Raiz vs Spaceship vs High Interest Saving Account
What is the best, easiest, fastest way to save money? A high interest savings account? Or a micro-investing app like Raiz or Spaceship Voyager?
Both have advantages and disadvantages. Here InfoChoice compares savings accounts with popular investing apps, Raiz (previously Acorns) and Spaceship Voyager.
What is micro–investing?
Micro–investing is using an app that rounds up “loose change” or collects deposits from you and invests that money in shares.
If you buy a coffee with your card for $2.75, for example, Raiz takes 25 cents ‘change’ and invests it.
Spaceship Voyager collects deposits from the user and invests the money in portfolios of the world’s biggest companies. There’s no minimum deposit with Voyager, whereas you’ll need $5 worth of loose change to start the ball rolling with Raiz.
Micro-investing through apps like Raiz and Spaceship can potentially give you access to much larger returns than savings account. But that potential for good returns comes with extra risk. Shares and markets can fall in price and you could lose money through micro-investing. A high interest savings account pays a reasonable amount of interest and comes with less risk than investing.
What is a high interest savings account?
A High Interest Savings Account (HISA) is a bank account that is designed to pay interest to savers. A HISA is not designed for making transactions and paying bills so it will not have a debit or credit card attached to it or BPay functionality. You need to link a HISA to an everyday transaction banking account in order to take money out or make deposits.
Usually a savings account offers a base rate and a maximum bonus rate that is paid if the account holder meets certain conditions each month. Deposits in bank accounts in Australia are government guaranteed (up to $250,000) so you can consider a savings account one of ‘safest’ investments you can make.
Big bank High Interest Savings Account interest rates: 28/2/2020
Right now, the big four banks in Australia are not paying rates equal to or higher than the inflation rate. CPI inflation in Australia is currently 1.8% pa according to the Reserve Bank. Savers need to be finding an account that pays 1.8% pa if they don’t want their money to lose value over time.
Go directly to ANZ Bank interest rates and fees information at InfoChoice.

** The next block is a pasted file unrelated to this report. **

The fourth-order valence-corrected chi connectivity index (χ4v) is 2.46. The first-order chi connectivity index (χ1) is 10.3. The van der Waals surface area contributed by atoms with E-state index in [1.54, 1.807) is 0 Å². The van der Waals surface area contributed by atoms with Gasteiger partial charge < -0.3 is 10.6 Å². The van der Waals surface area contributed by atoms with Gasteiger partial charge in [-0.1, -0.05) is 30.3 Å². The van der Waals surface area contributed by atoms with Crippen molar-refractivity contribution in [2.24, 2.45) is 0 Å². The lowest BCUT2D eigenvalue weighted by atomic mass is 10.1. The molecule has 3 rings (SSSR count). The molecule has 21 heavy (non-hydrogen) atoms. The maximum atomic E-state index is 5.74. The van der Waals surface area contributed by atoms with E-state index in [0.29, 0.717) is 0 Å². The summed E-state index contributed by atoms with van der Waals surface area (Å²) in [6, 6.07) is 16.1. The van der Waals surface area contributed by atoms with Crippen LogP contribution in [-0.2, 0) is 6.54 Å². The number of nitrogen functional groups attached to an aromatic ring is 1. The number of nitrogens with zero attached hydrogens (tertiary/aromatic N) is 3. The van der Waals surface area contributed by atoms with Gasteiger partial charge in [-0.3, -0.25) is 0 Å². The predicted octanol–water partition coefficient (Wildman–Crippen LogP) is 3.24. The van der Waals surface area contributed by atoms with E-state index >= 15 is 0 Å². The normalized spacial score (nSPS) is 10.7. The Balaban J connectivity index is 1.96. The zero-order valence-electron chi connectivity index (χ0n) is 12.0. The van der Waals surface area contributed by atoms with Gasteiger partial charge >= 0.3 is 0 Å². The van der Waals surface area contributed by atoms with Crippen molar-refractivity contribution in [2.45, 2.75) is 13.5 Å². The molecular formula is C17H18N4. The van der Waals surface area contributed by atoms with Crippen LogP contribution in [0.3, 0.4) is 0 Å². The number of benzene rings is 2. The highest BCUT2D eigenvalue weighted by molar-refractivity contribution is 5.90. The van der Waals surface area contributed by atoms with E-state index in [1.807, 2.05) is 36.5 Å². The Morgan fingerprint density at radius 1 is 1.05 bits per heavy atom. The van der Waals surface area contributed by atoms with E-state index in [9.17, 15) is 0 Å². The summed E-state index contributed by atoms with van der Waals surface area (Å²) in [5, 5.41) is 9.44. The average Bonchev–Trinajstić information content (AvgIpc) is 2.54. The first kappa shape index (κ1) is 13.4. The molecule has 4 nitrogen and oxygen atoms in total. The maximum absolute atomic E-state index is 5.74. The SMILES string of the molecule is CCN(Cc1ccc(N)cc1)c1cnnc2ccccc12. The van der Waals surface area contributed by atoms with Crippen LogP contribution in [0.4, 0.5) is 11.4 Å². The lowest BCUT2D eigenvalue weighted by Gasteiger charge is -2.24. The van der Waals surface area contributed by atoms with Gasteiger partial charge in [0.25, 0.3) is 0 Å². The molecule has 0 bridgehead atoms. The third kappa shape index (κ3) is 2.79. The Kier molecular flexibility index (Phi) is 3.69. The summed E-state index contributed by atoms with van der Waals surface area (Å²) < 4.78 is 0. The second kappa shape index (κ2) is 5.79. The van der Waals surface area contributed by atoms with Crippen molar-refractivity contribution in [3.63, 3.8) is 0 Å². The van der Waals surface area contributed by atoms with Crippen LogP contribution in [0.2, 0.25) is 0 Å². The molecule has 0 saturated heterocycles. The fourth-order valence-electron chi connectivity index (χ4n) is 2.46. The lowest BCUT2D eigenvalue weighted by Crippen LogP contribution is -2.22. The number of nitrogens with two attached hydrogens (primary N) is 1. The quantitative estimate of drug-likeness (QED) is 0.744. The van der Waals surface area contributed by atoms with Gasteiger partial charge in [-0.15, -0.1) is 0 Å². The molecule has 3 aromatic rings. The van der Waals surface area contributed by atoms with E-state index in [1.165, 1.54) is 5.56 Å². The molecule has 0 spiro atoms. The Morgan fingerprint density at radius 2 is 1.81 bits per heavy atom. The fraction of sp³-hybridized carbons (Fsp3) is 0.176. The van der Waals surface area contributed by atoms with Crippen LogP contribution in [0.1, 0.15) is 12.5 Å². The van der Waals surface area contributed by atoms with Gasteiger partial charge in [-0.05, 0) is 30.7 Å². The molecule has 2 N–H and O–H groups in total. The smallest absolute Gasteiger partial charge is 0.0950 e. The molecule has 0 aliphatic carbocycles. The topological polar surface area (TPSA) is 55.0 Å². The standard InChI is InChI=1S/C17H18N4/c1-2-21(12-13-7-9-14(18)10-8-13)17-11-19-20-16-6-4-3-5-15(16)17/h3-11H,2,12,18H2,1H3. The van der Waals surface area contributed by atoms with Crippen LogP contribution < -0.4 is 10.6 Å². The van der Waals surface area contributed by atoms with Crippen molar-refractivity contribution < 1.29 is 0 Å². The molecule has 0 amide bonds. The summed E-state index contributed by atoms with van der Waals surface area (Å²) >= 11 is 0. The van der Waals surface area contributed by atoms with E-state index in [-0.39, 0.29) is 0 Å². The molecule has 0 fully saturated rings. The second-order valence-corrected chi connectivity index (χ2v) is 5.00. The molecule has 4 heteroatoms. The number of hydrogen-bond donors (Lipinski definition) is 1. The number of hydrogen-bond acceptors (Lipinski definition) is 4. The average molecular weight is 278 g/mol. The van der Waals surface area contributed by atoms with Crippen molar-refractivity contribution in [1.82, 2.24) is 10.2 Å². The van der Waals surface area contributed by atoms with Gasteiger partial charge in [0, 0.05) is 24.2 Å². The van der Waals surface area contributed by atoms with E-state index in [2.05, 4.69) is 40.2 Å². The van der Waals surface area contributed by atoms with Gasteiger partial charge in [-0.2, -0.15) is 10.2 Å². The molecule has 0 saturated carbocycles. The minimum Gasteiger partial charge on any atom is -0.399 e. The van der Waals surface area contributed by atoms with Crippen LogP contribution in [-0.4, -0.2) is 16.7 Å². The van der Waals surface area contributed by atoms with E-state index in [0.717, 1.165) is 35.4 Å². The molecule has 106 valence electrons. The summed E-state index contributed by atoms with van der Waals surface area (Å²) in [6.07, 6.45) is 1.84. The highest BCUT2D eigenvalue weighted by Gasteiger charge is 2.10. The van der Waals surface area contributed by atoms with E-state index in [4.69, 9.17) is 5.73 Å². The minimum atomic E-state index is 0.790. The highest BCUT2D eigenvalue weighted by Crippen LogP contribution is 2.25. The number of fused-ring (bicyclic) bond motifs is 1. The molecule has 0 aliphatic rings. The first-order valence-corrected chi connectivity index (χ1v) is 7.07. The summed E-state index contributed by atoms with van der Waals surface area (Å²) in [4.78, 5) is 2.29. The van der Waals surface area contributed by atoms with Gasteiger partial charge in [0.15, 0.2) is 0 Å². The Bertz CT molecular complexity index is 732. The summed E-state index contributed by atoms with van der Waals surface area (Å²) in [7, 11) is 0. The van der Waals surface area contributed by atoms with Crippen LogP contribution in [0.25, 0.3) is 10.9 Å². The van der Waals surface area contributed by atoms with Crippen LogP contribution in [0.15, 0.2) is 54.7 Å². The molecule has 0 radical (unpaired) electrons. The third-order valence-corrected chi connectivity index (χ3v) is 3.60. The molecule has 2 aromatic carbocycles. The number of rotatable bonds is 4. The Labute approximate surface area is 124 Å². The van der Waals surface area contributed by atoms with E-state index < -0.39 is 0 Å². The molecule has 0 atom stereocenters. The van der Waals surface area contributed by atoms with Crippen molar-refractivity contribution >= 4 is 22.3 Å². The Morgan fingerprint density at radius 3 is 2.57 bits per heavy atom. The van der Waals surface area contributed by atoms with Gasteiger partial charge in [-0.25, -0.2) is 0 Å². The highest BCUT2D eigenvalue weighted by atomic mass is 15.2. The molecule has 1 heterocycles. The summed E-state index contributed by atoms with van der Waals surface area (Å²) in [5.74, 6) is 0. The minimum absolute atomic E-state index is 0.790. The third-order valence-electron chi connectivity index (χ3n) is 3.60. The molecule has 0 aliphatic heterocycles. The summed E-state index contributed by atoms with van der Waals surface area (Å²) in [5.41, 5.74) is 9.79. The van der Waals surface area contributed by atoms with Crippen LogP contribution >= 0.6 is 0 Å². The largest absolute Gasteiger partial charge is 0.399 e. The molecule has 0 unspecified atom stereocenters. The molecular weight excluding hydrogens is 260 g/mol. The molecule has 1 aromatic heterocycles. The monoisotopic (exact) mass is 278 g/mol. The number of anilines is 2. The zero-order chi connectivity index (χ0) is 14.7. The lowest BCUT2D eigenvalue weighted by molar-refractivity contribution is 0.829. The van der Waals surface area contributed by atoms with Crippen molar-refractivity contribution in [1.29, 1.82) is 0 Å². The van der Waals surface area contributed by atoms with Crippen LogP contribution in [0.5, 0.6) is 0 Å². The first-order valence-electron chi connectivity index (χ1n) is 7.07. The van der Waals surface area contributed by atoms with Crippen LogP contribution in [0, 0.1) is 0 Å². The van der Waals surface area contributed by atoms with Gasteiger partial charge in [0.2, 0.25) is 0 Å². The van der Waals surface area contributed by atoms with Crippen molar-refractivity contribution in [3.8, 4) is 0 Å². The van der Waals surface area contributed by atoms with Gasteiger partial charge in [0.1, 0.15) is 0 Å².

Go directly to National Australia Bank interest rates and fees information at InfoChoice.
Go directly to Westpac Bank interest rates and fees information at InfoChoice.
Go directly to Commonwealth Bank interest rates and fees information at InfoChoice.
Savings accounts with higher rates than the big four banks
You can find out more about the best savings accounts now listed on InfoChoice or compare savings account rates. Below we have found some great savings accounts that are currently paying more than the Commonwealth Bank, NAB, Westpac or ANZ Bank.
UBank’s USaver Ultra has a base rate of 1.04% p.a. with a maximum bonus rate of 2.10% p.a on balances up to $200K). You get the extra bonus rate of 1.06% p.a. when you deposit $200 or more per month into your transaction or nominated USaver account.
Go directly to UBank USaver Ultra interest rates and fees information at InfoChoice.
Go directly to UBank interest rates and fees information at InfoChoice.
ME’s Online Savings Account (with ongoing bonus) currently has a base rate of 0.35% pa and a maximum bonus rate of 2.05% pa which is paid when you have a ME Everyday Transaction Account and make at least four tap & go purchases during the month.
Go directly to ME Online Savings Account interest rates and fees information at InfoChoice.
Go directly to ME interest rates and fees information at InfoChoice.
There are plenty of other high interest savings accounts with rates better than the big four banks. Compare savings accounts from Australia’s banks, neobanks, credit unions and other financial institutions at InfoChoice.
Raiz returns 2019/2020
Raiz users have enjoyed high returns on their investments for the last few years. However, markets have corrected in February 2020, following coronavirus fears and share markets have tumbled aroun